Filing 920060117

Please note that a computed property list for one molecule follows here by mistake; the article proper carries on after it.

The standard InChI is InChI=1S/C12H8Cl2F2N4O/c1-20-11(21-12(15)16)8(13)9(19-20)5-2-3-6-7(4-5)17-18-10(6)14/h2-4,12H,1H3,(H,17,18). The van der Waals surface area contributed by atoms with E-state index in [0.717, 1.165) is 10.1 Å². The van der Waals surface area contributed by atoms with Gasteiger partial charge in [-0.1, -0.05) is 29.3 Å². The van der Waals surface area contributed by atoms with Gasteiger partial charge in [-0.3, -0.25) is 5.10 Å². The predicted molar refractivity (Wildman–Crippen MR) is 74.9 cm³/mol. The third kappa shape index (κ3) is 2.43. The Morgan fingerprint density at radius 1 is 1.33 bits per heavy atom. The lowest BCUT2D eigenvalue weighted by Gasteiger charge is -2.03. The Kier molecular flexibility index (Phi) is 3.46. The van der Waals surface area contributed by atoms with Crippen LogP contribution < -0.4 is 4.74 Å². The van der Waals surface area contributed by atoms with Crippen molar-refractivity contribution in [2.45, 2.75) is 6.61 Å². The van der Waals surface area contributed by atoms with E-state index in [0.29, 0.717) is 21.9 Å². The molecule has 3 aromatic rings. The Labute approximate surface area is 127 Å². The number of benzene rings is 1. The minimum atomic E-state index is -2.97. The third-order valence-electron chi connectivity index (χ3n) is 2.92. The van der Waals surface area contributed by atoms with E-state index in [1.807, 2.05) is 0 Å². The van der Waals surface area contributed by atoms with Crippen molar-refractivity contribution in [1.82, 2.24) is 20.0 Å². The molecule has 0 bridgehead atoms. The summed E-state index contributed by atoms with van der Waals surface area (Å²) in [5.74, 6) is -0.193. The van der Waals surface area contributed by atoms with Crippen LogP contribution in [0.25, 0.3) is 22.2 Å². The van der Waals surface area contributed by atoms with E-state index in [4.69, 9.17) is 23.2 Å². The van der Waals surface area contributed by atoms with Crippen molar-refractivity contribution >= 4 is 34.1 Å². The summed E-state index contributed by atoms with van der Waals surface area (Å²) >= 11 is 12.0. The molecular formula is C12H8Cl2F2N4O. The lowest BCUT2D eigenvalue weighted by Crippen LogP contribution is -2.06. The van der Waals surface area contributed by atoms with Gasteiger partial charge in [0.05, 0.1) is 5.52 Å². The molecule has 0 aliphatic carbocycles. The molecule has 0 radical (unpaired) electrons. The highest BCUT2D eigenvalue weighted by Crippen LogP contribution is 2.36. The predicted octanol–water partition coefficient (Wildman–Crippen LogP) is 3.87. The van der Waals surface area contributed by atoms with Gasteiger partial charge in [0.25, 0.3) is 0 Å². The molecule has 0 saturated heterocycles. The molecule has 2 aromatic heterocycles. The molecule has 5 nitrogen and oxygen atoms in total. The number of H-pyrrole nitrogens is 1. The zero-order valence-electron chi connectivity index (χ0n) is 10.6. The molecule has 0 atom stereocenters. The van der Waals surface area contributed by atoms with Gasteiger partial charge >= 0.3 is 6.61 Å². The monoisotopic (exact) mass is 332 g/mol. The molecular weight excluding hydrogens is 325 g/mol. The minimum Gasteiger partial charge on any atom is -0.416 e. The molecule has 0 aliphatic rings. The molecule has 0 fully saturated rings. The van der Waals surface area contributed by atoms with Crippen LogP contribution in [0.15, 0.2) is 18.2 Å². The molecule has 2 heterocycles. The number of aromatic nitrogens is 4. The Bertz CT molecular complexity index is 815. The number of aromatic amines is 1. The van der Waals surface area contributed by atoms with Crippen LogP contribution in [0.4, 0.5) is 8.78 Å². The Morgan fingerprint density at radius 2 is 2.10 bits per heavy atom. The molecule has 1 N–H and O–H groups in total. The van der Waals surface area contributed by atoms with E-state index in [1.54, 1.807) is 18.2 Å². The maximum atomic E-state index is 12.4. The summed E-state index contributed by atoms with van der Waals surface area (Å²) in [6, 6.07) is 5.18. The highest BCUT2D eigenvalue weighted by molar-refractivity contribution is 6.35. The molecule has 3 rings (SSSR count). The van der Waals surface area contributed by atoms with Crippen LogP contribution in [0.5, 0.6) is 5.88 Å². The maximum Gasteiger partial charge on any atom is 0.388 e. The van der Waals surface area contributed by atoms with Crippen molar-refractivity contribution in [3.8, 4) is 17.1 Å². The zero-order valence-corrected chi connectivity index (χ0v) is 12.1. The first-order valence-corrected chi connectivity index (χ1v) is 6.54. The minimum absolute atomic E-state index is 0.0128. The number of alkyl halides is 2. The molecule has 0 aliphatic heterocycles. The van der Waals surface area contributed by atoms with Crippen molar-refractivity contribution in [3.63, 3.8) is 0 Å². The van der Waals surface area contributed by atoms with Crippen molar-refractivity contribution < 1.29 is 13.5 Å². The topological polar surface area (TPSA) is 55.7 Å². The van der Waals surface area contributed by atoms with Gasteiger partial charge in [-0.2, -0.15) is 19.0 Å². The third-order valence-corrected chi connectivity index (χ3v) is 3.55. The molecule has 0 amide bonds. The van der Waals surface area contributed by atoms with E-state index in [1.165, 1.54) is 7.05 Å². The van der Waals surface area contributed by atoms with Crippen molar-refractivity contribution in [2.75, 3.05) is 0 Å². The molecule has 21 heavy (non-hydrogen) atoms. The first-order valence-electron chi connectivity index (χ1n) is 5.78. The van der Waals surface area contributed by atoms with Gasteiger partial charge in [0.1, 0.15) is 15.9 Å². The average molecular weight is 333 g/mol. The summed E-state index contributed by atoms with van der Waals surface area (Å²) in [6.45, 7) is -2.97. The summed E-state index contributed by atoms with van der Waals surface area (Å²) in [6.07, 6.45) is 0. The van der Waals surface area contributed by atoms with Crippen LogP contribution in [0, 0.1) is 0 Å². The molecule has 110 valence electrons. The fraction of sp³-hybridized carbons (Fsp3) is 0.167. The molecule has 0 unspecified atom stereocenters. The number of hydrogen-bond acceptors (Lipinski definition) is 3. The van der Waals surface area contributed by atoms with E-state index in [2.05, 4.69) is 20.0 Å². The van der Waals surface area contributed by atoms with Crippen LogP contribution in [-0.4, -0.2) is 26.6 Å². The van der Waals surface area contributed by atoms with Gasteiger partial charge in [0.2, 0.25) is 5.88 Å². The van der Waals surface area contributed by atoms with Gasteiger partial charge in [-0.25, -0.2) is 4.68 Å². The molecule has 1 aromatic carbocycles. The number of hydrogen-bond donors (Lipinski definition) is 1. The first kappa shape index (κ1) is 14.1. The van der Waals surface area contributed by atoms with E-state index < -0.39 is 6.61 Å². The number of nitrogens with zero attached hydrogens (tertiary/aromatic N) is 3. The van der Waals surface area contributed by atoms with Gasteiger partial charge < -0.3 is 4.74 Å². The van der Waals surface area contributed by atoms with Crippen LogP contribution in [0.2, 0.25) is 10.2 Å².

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FOR PUBLICATION UNITED STATES COURT OF APPEALS FOR THE NINTH CIRCUIT UNITED STATES OF AMERICA, Plaintiff-Appellee, v. CHRISTOPHER RAY PLOUFFE, Defendant-Appellant. No. 05-30045 D.C. No. CR-04-00013-3SEH OPINION Appeal from the United States District Court for the District of Montana Sam E. Haddon, District Judge, Presiding Submitted December 9, 2005* Seattle, Washington Filed January 18, 2006 Before: Ronald M. Gould, Marsha S. Berzon, Circuit Judges, and William W Schwarzer,** District Judge. Opinion by Judge Gould *This panel unanimously finds this case suitable for decision without oral argument. See Fed. R. App. P. 34(a)(2). **The Honorable William W Schwarzer, Senior United States District Judge for the Northern District of California, sitting by designation. 767 UNITED STATES v. PLOUFFE 769 COUNSEL Jeremy S. Yellin, Havre, Montana, for defendant-appellant Christopher Ray Plouffe. Joseph E. Thaggard, Assistant United States Attorney, Great Falls, Montana, for plaintiff-appellee United States of America. OPINION GOULD, Circuit Judge: Christopher Ray Plouffe appeals his 71-month sentence imposed after his guilty-plea conviction on one count of assault resulting in serious bodily harm in violation of 18 U.S.C. 113 (a)(6) and 1153. We have jurisdiction pursuant to 28 U.S.C. 1291, and we affirm. [1] We review sentences imposed after the Supreme Court's decision in United States v. Booker for "unreasonableness." 125 S. Ct. 738, 765-66 (2005). In determining whether a sentence is unreasonable, we are guided by the sentencing factors set forth in 18 U.S.C. 3553(a), including the 770 UNITED STATES v. PLOUFFE sentencing range established by the Sentencing Guidelines.1 Id. [2] The district court considered Plouffe's history and characteristics, which were described in the presentence report; Plouffe's role in the offense; the need to protect the public while providing appropriate punishment for the offense; and the now-advisory Sentencing Guidelines range of 57-71 months. The court then imposed a sentence that was within the guideline range, albeit at the top of the range. The district court's approach was reasoned and it addressed factors specified in 3553(a). We conclude that Plouffe's 71-month sentence is reasonable, and we will not disturb the discretion of the sentencing court. [3] That Plouffe's sentence is nearly twice as long as the 37-month sentence imposed on his co-defendant, Mad Plume, is not grounds for finding that Plouffe's sentence is unreasonable, as urged by Plouffe. Rather, this result is consistent with the directive of Booker that sentencing courts are to consider how the sentencing factors apply to each defendant and determine whether an individualized sentence is warranted. Id. at 767 (noting that, without its mandatory provision, the Sentencing Reform Act remains consistent with Congress's intent to "provide certainty and fairness in meeting the purposes of sentencing, [while] avoiding unwarranted sentencing disparities . . . [and] maintaining sufficient flexibility to permit individualized sentences when warranted.") (emphasis added) (alteration in original) (internal quotation marks omitted). These factors include: (1) the nature and circumstances of the offense and the history and characteristics of the defendant; (2) the need for the sentence imposed; (3) the kinds of sentences available; (4) the kinds of sentences and the sentencing range established by the Sentencing Guidelines; (5) pertinent policy statements issued by the Sentencing Commission; (6) the need to avoid unwarranted sentencing disparities among defendants who have similar criminal records and have been found guilty of similar conduct; and (7) the need to provide restitution to victims. 18 U.S.C. 3553(a). 1 UNITED STATES v. PLOUFFE 771 Because Plouffe's criminal history was different from that of his co-defendant, the district court had a reasonable basis under the advisory Sentencing Guidelines for the difference in the sentence each received, and this difference does not require relief for Plouffe. AFFIRMED.

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